Study shows power of collaboration between Exploratorium and Gladstone Institutes in bringing cutting-edge science exhibit to life
SAN FRANCISCO (February 8, 2024) — In a study published today by Stem Cell Reports, scientists from the Exploratorium and Gladstone Institutes share their experience collaborating on one of the museum’s most popular exhibits, “Give Heart Cells A Beat.” Designed to open a window into the microscopic world of the human heart, the exhibit is a first-of-its-kind experience that allows museum visitors to interact directly with living cardiomyocytes, or heart muscle cells.
As visitors approach the exhibit, a projected video displays beating heart cells — as many as 200,000 — on an oversized monitor. Visitors hold onto handlebar sensors that send their heart rate as an electrical signal to a nearby lab dish that holds living heart cells. Then, within seconds, they watch onscreen as the heart cells receive the signal and begin beating in sync with their own heart.
“It’s like having a lens into yourself because these same types of cells are within us — it’s an incredible experience for our visitors,” said Kristina Yu, PhD, senior director of science R&D for the Exploratorium. “We see them doing jumping jacks and running in place to elevate their heart rate, which quickly translates within the video image. The best thing is when they gesture to their friends to come over and try the experience themselves.”
Bruce Conklin, MD, a senior investigator at Gladstone, has been collaborating with Yu and others at the Exploratorium for more than 15 years, well before the exhibit opened in 2019 as part of the museum’s expanded Cells to Self collection. To their knowledge, “Give Heart Cells A Beat” is the first interactive museum exhibit to use live human heart cells, which, in this case, are derived from adult skin cells and then developed into heart cells at Gladstone using stem cell technology.
“By sharing our experience in such detail, we hope the exhibit will serve as a model that inspires future relationships between academia and public science venues all over the world,” Conklin said. “We’ve been able to create a very powerful and relatable experience that sparks discussion about the heart and health, as well as stem cell science.”
Through interviews with museum visitors who interacted with the exhibit, the Exploratorium found that 90% reported thinking more about their own hearts, 30% remarked on the technology behind the exhibit, and 20% specifically mentioned stem cells. In addition, visitors engaged longer with the heart-cell exhibit compared to other exhibits in the museum, the journal article says.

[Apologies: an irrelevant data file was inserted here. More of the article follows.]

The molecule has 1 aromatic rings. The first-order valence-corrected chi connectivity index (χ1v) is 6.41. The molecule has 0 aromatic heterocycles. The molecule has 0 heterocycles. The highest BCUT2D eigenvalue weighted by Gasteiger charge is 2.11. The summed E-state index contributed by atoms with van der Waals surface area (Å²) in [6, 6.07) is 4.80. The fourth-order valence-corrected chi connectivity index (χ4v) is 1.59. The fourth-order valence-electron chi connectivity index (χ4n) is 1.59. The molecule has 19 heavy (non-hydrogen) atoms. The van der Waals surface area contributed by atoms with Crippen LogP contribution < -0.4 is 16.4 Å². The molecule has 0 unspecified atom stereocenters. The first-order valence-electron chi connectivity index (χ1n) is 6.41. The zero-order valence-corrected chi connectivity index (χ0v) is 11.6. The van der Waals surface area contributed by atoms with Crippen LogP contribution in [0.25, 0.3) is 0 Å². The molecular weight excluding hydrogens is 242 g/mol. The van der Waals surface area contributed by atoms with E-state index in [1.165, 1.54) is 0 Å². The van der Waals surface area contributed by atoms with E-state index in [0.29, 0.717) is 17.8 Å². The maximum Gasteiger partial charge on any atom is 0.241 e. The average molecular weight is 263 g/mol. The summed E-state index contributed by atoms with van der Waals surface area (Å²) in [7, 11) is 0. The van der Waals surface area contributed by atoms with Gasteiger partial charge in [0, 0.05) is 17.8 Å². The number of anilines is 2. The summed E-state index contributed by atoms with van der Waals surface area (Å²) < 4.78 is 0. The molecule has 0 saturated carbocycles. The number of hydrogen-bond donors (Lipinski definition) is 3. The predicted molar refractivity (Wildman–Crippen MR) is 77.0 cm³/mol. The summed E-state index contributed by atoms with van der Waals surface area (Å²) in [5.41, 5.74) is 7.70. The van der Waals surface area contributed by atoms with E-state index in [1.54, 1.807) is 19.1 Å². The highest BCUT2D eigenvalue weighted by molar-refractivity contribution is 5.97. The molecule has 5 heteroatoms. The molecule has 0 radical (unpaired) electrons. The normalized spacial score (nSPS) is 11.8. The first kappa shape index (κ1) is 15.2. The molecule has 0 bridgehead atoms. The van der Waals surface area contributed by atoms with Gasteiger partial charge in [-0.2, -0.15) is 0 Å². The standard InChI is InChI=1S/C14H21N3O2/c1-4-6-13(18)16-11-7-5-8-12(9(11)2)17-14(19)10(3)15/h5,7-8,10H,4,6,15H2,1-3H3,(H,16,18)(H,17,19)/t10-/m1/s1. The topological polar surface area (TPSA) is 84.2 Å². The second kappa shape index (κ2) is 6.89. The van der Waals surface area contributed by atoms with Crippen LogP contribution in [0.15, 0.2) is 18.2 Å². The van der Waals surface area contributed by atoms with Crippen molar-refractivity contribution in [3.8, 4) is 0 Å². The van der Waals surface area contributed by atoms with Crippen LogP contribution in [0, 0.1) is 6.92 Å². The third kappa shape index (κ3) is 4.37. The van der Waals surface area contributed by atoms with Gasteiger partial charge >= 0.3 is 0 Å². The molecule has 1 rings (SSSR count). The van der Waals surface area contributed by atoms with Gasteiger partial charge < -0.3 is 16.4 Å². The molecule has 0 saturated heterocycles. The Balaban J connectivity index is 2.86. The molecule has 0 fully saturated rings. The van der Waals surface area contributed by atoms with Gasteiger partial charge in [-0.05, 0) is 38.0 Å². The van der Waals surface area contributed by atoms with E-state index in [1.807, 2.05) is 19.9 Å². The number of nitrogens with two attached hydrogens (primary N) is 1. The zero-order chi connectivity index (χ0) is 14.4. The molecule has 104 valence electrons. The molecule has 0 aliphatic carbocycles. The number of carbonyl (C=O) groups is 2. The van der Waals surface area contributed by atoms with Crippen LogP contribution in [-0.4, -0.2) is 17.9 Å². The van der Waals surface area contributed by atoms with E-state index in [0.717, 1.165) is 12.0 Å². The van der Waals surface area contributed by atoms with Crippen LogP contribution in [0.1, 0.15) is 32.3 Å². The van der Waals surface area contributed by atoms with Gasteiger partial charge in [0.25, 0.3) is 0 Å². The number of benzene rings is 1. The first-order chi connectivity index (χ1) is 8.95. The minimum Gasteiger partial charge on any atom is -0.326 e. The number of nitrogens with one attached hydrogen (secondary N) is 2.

The idea for the heart exhibit came from a scientist in Conklin’s lab and began with a
seemingly simple question: Would it be possible to take beating heart cells from the lab and find a way to synchronize them with the hearts of visitors?
"Heart cells have a dynamic behavior in real time, which is beating, and they can respond to external signals,” says Juan Perez-Bermejo, PhD, a former postdoctoral fellow at Gladstone who played a crucial role in developing the exhibit. "No other cells can do this in a way that could be the center of an exhibit."
Meanwhile, maintaining and caring for living heart cells is a delicate task due to their susceptibility to contamination. Dana Carrison-Stone, biologist and laboratory manager at the Exploratorium, collaborates closely with Gladstone to replace the heart cells when needed, often biking the three miles between the two institutions to pick up new cells.
"The scientists at Gladstone are always there if I have questions or need help troubleshooting or problem solving," said Carrison-Stone, an author of the study. "We wouldn't be able to have this exhibit without them."
"Big ideas for a museum exhibit often come from places like Gladstone," Yu added. “The scientists suggest what is on the cutting edge of scientific frontiers and we think about how that can be translated into a really amazing experience for the public."
About Gladstone Institutes
Gladstone Institutes is an independent, nonprofit life science research organization that uses visionary science and technology to overcome disease. Established in 1979, it is located in the epicenter of biomedical and technological innovation, in the Mission Bay neighborhood of San Francisco. Gladstone has created a research model that disrupts how science is done, funds big ideas, and attracts the brightest minds.